My friend R confessed yesterday that she yelled at her baby in the middle of the night after being up for over an hour trying to settle her back, “What do you want?!” ”
“And then [my husband] took her away,” she said.
I was relieved to hear her confession, as two nights ago, I found myself at wits end at 5am in the morning. After an hour and a half of multiple diaper changes, many nursing sessions, bouncing on the exercise ball, rocking in the glider, and holding O upright, sideways and every which way, I put him down on my bed, looked up and said “What the @#%& does he want!”
Compassion, patience, and loving kindness went out the door in the wee hours of the morning. And so I was relieved to read an excerpt of the article “Mothering as Meditation Practice” by Anne Cushman in the book Buddhism for Mothers. In the following quote, she draws the analogy between nighttime parenting her newborn and intensive meditation retreats:
It had all the elements, I told myself: the long hours of silent sitting; the walking back and forth, going nowhere; the grueling schedule and sleep deprivation…
…And at the center of it, of course, was the crazy wisdom teacher in diapers, who assigned more demanding practices than I had encountered in all my travels in India- like ‘Tonight you will circumambulate the living room for two hours with the master in your arms, doing a deep-knee bend at every other step, and chanting, `Dooty-dooty-doot-doot-doo…’ Or `At midnight you will carry the sleeping master with you to the bathroom and answer this koan: How do you lower your pajama bottoms without using your hands?’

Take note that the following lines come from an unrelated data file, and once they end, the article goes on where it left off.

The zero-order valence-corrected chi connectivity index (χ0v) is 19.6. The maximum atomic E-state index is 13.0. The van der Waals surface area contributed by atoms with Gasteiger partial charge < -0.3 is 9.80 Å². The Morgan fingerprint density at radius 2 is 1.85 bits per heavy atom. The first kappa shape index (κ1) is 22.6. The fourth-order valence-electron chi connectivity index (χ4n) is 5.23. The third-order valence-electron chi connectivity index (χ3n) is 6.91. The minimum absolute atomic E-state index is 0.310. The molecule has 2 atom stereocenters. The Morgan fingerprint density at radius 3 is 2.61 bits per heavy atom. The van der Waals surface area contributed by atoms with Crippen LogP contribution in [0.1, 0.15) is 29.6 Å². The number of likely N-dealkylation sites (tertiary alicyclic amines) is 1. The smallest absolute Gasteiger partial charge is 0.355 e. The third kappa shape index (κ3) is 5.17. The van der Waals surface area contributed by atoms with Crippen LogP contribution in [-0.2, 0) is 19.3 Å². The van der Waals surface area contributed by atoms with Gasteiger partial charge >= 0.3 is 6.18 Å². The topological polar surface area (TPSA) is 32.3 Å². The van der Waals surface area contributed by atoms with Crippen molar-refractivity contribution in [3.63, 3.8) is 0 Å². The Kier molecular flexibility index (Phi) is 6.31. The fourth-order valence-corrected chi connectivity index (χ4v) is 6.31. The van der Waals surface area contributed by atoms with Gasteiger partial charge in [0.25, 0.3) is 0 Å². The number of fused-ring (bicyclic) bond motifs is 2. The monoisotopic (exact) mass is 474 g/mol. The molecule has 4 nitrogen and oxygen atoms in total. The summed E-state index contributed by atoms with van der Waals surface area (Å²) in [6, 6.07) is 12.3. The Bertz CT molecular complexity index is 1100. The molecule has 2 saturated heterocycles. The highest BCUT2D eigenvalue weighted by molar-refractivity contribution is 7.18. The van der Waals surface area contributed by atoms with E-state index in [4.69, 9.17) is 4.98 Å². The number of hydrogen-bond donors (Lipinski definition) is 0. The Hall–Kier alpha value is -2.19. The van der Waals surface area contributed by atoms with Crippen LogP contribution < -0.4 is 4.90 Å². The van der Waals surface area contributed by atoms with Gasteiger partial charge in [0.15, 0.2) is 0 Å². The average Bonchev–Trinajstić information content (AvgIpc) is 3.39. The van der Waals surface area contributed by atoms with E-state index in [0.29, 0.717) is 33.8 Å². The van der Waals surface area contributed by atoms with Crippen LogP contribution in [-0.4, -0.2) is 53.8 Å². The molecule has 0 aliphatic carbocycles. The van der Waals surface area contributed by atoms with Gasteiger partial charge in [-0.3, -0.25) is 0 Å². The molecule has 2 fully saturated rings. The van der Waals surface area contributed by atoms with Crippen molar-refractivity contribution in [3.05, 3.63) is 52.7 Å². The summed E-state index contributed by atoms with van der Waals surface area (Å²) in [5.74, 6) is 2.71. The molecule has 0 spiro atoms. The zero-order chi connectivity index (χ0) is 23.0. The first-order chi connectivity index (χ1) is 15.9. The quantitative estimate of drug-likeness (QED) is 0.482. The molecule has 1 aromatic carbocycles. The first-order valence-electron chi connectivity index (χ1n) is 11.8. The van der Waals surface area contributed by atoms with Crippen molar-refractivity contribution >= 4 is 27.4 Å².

Is my baby a zen master in diapers, teaching me to transform resentment and frustration into meditation practice? A week ago, I had found myself in a similar situation. I had been up for over an hour before the birds even peeped, danced the same dance, sang the same songs, and reach the end of the same rope. To no one in particular, I made a plea to get me through the next hour in any way possible. Right after that, I decided to just be present and to stop resenting yet another hole in the shredded fabric of my sleep. Then I noticed that I wasn’t as deliriously tired as I had thought I was. I was able to watch him peacefully and enjoy my time with him.
Was it a shot of adrenalin that got me through it? Or someone above answering my cry for help? It didn’t matter, I felt calmer and more focused and somehow, O did end up eventually sleeping.
In Instructions to the Cook, Bernard Glassman writes:
Usually we function with a split between what we want to do and what we’re actually doing, between what we wish we had and what we have. This division creates a loss of time and energy, and that loss actually wears us down. Since the mind wants something other than what’s happening, it creates the delusion that there’s not enough time or that time is running out.
But when we eliminate the gap between our expectations and what we’re doing, our energies all go into what we’re doing at the moment. We’re not wasting our energy on what we think we should be doing. At that point, all of a sudden, the notion of time disappears…
The magic secret is to do just one thing at a time. We do what we’re doing when we do it.
One night, I had been able to tap that secret. Two nights ago, I wasn’t able to find it again. Tonight is another night. Wish me luck.